Readers, please don't try this at home:
Several days ago the DBSA conference organizers contacted me. By the time you read this I will be on a plane to Orlando headed for the DBSA conference, where I will be one of the speakers.
My intention was to tweak and expand my standard talk from 35 minutes to about 45 minutes. By the time I got through tweaking and expanding, 90 percent of the content was totally new. This is why I don't trust myself with scissors in the house.
So I had a lot of my old talk on the cutting room floor. This was good. I could always stitch the pieces together at a later date, add some new material, and have two talks. Abraham Lincoln, after all, didn't just have a Gettysburg address.
Anyway, I'm talking on the phone to Cindy at DBSA. One of their speakers had just cancelled. Could I fill in? What Cindy had in mind was me giving my same talk twice, on different days. But why make things easy on myself? The B on my Red Sox cap stands for bipolar. Why not, I suggest, have me do two separate talks?
No problem, I assured Cindy.
So I get out my old talk, and ... big problem.
Think of Picasso in his blue period and Picasso in his rose period. In the process of preparing my new talk, I had unwittingly changed periods. Think of my new DBSA-ready talk as the iPhone, and my old talk as just plain phone.
Don't get me wrong. This is a great sign, sort of like the before and after in those weight-loss ads. It's always gratifying to see clear signs of growth (oops, wrong thing to say when talking about weight loss). So, after simultaneously patting myself and flagellating myself on the back, I resolve to bring my old talk up to the standards of the new one.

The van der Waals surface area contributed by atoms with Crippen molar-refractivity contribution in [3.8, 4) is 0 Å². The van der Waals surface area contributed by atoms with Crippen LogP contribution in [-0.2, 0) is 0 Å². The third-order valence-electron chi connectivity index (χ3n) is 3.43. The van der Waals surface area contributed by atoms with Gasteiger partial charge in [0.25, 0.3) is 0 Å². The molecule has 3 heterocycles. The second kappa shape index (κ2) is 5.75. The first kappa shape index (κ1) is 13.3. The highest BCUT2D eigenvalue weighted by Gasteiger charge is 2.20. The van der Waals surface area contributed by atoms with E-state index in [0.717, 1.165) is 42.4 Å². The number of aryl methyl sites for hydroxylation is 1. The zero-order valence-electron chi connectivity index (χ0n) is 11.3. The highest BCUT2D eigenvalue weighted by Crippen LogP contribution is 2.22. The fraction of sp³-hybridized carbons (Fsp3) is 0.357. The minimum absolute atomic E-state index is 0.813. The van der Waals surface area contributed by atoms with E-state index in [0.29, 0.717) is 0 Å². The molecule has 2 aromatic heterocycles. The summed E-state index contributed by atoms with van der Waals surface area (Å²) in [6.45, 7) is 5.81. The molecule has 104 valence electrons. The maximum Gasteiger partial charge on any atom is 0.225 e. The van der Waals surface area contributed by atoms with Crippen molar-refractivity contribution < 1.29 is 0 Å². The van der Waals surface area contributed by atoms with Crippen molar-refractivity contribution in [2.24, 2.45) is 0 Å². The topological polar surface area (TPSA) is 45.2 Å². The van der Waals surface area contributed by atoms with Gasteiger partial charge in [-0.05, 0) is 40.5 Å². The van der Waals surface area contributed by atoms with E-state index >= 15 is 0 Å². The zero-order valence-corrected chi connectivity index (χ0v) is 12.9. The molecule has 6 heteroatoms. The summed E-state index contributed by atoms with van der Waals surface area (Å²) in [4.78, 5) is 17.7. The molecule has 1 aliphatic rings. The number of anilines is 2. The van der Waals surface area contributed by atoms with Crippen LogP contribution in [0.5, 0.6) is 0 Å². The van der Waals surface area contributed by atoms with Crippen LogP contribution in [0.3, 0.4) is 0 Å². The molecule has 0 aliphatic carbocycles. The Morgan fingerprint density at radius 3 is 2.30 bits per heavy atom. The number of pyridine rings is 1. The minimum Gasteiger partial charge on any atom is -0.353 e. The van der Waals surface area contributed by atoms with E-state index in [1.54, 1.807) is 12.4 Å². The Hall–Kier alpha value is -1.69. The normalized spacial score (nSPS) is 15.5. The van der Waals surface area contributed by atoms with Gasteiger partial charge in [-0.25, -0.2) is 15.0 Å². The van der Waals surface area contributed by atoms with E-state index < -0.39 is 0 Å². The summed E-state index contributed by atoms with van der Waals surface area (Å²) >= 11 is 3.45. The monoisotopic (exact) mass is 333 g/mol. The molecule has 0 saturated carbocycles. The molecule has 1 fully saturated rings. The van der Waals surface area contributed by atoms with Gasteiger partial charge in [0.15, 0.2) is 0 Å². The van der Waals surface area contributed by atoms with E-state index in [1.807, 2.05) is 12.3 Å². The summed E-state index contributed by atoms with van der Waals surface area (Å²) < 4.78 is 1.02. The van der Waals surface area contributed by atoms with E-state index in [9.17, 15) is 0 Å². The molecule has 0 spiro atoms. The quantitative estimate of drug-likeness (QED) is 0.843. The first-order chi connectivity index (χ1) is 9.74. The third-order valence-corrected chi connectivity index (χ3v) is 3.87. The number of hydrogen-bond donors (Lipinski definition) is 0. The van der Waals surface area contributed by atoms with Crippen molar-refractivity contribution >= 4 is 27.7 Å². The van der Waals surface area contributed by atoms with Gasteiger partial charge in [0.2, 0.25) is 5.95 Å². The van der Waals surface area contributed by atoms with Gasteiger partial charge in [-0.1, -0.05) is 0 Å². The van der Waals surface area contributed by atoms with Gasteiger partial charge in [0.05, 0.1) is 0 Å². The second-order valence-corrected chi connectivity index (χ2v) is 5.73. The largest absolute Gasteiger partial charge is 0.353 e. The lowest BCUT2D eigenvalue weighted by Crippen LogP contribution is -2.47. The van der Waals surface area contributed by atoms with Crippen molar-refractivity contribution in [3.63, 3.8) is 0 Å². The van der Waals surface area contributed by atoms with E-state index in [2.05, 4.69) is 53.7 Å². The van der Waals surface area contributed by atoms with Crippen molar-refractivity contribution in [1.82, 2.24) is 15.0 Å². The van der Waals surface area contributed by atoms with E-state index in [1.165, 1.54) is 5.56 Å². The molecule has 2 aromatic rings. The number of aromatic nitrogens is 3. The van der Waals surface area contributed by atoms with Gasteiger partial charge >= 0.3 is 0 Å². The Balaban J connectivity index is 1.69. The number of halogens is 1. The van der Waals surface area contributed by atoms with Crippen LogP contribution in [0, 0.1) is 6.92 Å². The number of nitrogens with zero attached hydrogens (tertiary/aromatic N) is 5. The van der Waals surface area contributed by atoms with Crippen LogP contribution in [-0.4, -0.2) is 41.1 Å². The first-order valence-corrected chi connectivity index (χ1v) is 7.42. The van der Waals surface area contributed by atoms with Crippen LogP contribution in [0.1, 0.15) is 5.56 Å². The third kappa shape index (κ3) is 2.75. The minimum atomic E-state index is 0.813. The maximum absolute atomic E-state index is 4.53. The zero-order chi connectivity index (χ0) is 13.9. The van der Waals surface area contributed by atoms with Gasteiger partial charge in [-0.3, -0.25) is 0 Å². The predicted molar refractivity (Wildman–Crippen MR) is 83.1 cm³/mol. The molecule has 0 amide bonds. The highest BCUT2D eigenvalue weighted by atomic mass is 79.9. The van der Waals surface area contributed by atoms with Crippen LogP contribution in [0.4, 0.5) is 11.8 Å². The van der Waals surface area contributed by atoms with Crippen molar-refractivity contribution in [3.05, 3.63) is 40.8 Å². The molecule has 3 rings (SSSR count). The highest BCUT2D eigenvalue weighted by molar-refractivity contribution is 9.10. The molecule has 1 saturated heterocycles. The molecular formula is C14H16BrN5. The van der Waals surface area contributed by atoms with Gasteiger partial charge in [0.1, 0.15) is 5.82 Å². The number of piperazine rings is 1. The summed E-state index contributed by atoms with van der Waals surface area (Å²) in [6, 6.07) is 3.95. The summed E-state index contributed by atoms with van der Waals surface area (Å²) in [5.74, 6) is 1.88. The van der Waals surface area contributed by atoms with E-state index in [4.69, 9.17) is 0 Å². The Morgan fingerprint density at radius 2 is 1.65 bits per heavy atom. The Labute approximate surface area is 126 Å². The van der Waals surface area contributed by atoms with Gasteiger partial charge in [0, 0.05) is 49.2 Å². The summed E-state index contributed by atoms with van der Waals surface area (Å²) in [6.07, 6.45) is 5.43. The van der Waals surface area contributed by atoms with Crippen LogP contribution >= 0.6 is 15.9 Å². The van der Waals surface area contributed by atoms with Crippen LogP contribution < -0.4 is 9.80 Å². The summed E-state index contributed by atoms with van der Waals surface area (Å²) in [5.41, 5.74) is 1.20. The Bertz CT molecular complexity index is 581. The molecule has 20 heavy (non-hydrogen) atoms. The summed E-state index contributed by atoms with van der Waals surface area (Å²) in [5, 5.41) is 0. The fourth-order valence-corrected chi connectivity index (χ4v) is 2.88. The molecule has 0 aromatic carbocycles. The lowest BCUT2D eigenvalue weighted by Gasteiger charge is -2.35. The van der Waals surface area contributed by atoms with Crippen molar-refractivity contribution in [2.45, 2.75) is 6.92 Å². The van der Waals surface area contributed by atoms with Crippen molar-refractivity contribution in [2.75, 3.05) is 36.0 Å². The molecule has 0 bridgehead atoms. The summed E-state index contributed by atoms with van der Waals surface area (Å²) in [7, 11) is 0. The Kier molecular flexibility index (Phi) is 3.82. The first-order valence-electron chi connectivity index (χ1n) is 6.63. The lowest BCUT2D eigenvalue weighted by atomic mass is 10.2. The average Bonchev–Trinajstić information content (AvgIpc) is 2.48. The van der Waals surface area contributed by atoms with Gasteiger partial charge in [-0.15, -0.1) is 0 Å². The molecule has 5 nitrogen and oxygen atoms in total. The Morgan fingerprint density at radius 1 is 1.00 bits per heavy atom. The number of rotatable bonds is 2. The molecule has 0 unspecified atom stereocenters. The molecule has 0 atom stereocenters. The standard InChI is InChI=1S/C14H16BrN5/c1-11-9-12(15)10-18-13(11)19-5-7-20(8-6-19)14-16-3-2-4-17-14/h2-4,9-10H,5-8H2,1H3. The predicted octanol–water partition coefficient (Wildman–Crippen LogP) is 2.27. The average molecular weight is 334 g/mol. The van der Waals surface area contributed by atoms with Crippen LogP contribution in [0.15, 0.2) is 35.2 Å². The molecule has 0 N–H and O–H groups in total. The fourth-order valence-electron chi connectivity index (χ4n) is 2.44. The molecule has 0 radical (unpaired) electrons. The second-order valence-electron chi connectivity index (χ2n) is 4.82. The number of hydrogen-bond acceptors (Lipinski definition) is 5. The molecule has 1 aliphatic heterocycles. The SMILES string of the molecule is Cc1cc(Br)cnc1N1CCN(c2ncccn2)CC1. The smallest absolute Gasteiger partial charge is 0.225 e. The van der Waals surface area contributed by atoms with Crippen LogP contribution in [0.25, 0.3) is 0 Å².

I need to write about 20 new minutes into this second talk. I produce a draft in the space of a few hours, and spend the next two days rehearsing it. I go to bed early with an ear ache. Both my writer's instinct and alimentary canal are telling me something isn't right. It's not clicking.
Next morning, it's back to the drawing board. The new version virtually writes itself. I read it trough several times out loud. It clicks.
I set that talk aside, and run through the other one, the one I'd been neglecting for two days. I'll be delivering both talks without notes, speaking "off the cuff" directly to the audience, which means interminable hours of meticulous rehearsal. In my quick run-through, I'm gratified to find out I've only forgotten half the things I thought I had committed to memory. Nothing to worry about. A second run-through and I'm back on track.
Now it's back to going over and re-going over my new twenty-minute segment without wrecking my throat in the process. Over the past few days, I have found myself acquiring a new speaking technique. It's called modulating my voice. I'm a long way from mastery, but now I can deliver my lines without sounding like I'm placing a complicated drink order in a noisy bar.
"Sixty to a hundred percent," I intone, bringing my voice down to a stage whisper.
Wow! I did that?
Never underestimate the power of even a minor breakthrough. The rapture that immediately follows is what life is all about. I can see my efforts beginning to pay off. Not only am I on track to give it my best at DBSA, I reflect over a throat-soothing orange-yogurt smoothie, freshly blended. I'm on track to do even better.
Then it's back to another round of rehearsing. Then dinner and time to call it a day. It's Shark Week on the Discovery Channel. A diver is hand-feeding a wild tiger shark. No shark cage. Twenty sharks suddenly materialize and close in.
This is frighteningly new to the diver, but he's seasoned. The situation may be more than he can handle but he doesn't panic. Instead, he experiences something transcendent. One man, alone, swimming with the sharks.
Like I said, please don't try this at home.
Published On: August 06, 2007
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